MR FAUCI: Andy, do you want to take any of those?
MR SLAVITT: I think you’re probably best to take certainly the second one, and probably the first one as well, as it speaks to how we think about infectiousness.
MR FAUCI: Okay. So with regard to Brazil, I mean, Brazil still now has a mutant that is of concern to us, as you know. It’s a mutant that is similar very much to the South African mutation, which as you know has really escaped the protection from several of the monoclonal antibodies and diminishes the efficacy of antibodies induced by the two vaccines that are available, so there is a concern about that with regard to travel. So I think there’s not going to be any change at least in the immediate future of the restriction in Brazil.
What you were talking about about travel restriction, right now what you’re saying is that originally was 14 days. Now quarantine is 10 days without a test and seven days with a test. So you’re asking a valid question. We still are saying that if you’re going to enter the country from a restricted country, you have to have not been in there for 14 days. We have not changed that, but that’s something that we are going to be reconsidering, but it still remains 14 days.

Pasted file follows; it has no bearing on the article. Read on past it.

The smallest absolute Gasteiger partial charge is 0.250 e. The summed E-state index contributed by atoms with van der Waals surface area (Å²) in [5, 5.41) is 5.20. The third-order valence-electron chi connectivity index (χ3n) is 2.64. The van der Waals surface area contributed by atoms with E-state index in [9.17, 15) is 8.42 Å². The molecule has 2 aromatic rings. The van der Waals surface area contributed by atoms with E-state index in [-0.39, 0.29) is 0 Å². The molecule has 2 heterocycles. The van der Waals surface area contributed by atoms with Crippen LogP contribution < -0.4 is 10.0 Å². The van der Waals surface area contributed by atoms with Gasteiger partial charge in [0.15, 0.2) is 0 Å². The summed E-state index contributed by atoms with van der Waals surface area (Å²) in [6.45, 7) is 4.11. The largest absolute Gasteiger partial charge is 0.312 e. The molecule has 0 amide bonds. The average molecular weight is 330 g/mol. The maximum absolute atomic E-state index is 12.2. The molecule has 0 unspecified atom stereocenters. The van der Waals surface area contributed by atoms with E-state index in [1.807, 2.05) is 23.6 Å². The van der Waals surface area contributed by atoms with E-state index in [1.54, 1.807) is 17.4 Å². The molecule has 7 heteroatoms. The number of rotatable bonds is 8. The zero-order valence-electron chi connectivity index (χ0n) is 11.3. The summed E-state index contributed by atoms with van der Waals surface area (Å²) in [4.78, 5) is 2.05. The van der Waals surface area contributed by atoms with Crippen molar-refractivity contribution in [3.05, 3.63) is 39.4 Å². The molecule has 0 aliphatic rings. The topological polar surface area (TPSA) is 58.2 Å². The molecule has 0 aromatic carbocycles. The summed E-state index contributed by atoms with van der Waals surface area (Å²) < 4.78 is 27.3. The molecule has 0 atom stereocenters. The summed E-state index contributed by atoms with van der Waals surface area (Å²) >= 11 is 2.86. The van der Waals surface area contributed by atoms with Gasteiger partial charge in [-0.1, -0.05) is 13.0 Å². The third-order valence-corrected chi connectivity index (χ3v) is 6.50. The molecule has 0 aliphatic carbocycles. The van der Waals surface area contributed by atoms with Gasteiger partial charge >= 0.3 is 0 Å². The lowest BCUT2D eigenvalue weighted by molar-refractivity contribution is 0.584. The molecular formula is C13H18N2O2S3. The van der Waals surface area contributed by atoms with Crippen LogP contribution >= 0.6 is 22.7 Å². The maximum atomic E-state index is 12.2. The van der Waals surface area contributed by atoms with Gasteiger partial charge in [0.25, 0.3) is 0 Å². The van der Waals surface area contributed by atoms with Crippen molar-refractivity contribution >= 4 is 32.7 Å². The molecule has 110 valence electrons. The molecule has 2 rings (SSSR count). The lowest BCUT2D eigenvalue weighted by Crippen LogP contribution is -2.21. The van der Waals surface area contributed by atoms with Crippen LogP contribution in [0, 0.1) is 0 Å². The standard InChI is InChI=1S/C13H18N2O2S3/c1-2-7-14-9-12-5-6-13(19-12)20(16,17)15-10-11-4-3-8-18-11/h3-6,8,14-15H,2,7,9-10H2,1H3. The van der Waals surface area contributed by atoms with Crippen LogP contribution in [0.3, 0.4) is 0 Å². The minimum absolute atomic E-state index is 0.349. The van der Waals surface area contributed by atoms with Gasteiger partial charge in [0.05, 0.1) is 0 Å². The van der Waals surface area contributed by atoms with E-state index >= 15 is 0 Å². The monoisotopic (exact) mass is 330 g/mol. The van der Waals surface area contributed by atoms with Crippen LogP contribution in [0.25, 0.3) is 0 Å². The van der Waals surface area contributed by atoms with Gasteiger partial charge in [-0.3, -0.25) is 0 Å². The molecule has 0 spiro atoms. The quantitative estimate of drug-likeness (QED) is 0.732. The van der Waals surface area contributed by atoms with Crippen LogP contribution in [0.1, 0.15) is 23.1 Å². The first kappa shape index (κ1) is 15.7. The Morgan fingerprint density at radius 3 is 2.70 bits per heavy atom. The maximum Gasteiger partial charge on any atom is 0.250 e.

But your question is really quite appropriate, because if you want to be consistent it should probably be looking at it according to what the recommendations are. So I would imagine the CDC, if they are not already doing it, will very soon look at that and try to make it match.